Author Topic: My first post after lurking for two years... and a female no less!  (Read 4104 times)

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Offline VancityAllie

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Hello everyone!

It's been two years now that I have been reading these forums... lurking in the shadows! You guys are my heroes! I have marveled at the photos of different dough, techniques, starters, and all the experiments you all have been conducting for many years.

I've also noticed these forums are very male heavy! So hopefully no one minds that I am asking for advice!  :-[

I am no pizza expert... I've been making "home pizzas" for a while now, but more along the lines of what you would see on Martha Stewart or Epicurious. I think it is time to get serious!

I have read many of the "main" threads for beginner's and newbies, and read many posts by those like Pete, varasano, artigiano, pizzanapoletana...

Here's the problem though. I'm not quite ready to dive into the craziness that is starters, etc. So I was hoping you could help me start by making as authentic as possible a Neapolitan-style pizza dough (in my eyes, slightly crispy crust on the outside, bubbles on the inside of the dough and slightly chewy) with the ingredients I have access to in a home oven. I am planning on using the recipe on Forno Bravo's site but need a little help with adjustments:

  • I have a convection oven that can go to 550 degrees F and a pizza stone.
  • I cannot seem to find Caputo flour anywhere in Vancouver so I am using Divella Farina Tipo '00' Pizza Flour.
  • I would like to use fresh yeast.
  • I would like to do an overnight refrigeration method rather than a room temperature rise.

Can anyone help me modify this recipe (fornobravo.com/pizza/pizza_dough.html) with the above constraints? Please help! It would mean so much to me looking to get into pizza making.

It would be SO helpful. And! I PROMISE promise promise I will post photos as soon as I make the pizza :)

Thank you everyone for your help in advance, and also thanks so much for all the fun and insightful reading over the past couple years!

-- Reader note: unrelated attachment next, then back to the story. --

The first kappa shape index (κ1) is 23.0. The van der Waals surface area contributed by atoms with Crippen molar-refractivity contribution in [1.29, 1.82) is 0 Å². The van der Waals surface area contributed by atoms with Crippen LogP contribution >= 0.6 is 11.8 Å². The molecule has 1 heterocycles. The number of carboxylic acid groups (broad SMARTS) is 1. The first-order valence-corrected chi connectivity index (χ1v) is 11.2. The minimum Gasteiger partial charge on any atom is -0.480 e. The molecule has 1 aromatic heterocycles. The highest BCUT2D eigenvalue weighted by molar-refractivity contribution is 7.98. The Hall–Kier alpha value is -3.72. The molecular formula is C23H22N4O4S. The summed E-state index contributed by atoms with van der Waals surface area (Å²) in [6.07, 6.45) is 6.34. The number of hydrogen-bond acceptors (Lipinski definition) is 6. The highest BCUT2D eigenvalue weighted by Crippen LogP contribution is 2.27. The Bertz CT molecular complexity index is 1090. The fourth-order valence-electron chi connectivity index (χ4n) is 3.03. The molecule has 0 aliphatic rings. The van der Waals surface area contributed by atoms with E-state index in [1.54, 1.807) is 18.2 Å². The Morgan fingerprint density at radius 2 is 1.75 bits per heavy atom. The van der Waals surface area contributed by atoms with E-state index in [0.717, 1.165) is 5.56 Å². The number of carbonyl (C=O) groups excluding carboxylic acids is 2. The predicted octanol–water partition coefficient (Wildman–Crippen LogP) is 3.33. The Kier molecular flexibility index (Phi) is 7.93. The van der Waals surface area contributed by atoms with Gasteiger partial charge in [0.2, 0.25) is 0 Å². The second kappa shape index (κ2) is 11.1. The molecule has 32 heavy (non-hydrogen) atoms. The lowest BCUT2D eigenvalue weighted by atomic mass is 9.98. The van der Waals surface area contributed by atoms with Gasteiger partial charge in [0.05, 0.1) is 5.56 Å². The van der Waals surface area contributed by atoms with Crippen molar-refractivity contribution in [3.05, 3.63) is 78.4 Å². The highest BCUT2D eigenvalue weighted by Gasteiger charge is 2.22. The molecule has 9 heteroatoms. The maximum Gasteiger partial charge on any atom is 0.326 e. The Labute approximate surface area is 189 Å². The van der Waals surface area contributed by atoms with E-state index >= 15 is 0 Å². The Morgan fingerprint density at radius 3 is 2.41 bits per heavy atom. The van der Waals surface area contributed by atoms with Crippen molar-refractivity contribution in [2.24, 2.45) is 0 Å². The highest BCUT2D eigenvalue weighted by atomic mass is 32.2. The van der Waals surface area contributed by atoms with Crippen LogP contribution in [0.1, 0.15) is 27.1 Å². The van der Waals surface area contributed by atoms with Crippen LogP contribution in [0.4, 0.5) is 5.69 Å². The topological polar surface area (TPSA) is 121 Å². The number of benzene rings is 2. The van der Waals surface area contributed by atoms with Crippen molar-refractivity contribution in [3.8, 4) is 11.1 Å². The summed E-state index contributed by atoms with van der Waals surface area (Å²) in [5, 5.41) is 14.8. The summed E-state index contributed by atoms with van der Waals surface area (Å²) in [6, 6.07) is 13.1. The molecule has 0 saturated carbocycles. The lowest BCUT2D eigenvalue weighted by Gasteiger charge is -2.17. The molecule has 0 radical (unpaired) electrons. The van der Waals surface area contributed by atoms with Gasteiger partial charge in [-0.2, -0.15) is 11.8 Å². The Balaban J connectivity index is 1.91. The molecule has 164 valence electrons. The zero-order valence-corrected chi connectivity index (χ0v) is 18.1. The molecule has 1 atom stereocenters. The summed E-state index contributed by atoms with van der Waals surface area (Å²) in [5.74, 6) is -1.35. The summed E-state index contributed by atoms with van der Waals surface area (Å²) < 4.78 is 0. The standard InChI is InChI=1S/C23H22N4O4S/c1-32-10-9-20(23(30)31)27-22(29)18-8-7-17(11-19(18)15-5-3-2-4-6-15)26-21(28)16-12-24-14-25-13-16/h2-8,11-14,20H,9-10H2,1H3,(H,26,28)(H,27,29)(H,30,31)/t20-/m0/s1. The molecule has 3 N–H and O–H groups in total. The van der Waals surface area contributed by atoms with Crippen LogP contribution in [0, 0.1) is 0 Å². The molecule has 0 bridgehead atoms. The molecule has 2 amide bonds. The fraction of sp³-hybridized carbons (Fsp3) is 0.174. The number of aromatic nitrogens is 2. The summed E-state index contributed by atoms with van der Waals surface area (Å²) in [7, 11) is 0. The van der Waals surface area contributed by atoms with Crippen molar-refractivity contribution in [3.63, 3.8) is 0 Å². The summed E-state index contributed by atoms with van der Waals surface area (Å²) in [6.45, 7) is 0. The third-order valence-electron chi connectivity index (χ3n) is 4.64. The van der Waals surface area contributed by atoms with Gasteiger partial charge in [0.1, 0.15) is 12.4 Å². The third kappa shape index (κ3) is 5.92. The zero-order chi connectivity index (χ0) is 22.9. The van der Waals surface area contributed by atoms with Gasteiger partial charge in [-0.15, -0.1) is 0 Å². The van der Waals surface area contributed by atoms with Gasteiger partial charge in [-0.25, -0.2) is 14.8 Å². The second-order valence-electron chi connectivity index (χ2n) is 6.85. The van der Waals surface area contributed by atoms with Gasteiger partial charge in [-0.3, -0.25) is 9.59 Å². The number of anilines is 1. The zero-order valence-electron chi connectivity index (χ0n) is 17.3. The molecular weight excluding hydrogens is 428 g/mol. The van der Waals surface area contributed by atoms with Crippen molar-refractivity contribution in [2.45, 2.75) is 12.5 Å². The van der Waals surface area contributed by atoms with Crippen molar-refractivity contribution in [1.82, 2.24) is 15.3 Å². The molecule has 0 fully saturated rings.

Allie


Offline norma427

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Re: My first post after lurking for two years... and a female no less!
« Reply #1 on: December 29, 2009, 06:43:31 AM »
VancityAllie,
Welcome to the forum.  I am also a female and everyone is friendly, here.  They have all taken their time to help me with everything.
Sorry I don't know that much about making Neapolitan-style pizza.  I don't think a convection oven will work though in making this style of pizza. 
Will let the experts help you though the process. 
Looking forward to seeing your pics.
Norma
Always working and looking for new information!

Offline Matthew

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Re: My first post after lurking for two years... and a female no less!
« Reply #2 on: December 29, 2009, 07:40:49 AM »
Hello everyone!

It's been two years now that I have been reading these forums... lurking in the shadows! You guys are my heroes! I have marveled at the photos of different dough, techniques, starters, and all the experiments you all have been conducting for many years.

I've also noticed these forums are very male heavy! So hopefully no one minds that I am asking for advice!  :-[

I am no pizza expert... I've been making "home pizzas" for a while now, but more along the lines of what you would see on Martha Stewart or Epicurious. I think it is time to get serious!

I have read many of the "main" threads for beginner's and newbies, and read many posts by those like Pete, varasano, artigiano, pizzanapoletana...

Here's the problem though. I'm not quite ready to dive into the craziness that is starters, etc. So I was hoping you could help me start by making as authentic as possible a Neapolitan-style pizza dough (in my eyes, slightly crispy crust on the outside, bubbles on the inside of the dough and slightly chewy) with the ingredients I have access to in a home oven. I am planning on using the recipe on Forno Bravo's site but need a little help with adjustments:

  • I have a convection oven that can go to 550 degrees F and a pizza stone.
  • I cannot seem to find Caputo flour anywhere in Vancouver so I am using Divella Farina Tipo '00' Pizza Flour.
  • I would like to use fresh yeast.
  • I would like to do an overnight refrigeration method rather than a room temperature rise.

Can anyone help me modify this recipe (fornobravo.com/pizza/pizza_dough.html) with the above constraints? Please help! It would mean so much to me looking to get into pizza making.

It would be SO helpful. And! I PROMISE promise promise I will post photos as soon as I make the pizza :)

Thank you everyone for your help in advance, and also thanks so much for all the fun and insightful reading over the past couple years!

Allie

Hi Allie,
I use almost exclusively Caputo flour but have used Divella in the past & it's okay.  I can tell you where to get Caputo flour in your area if you are interested in purchasing a 25kg bag.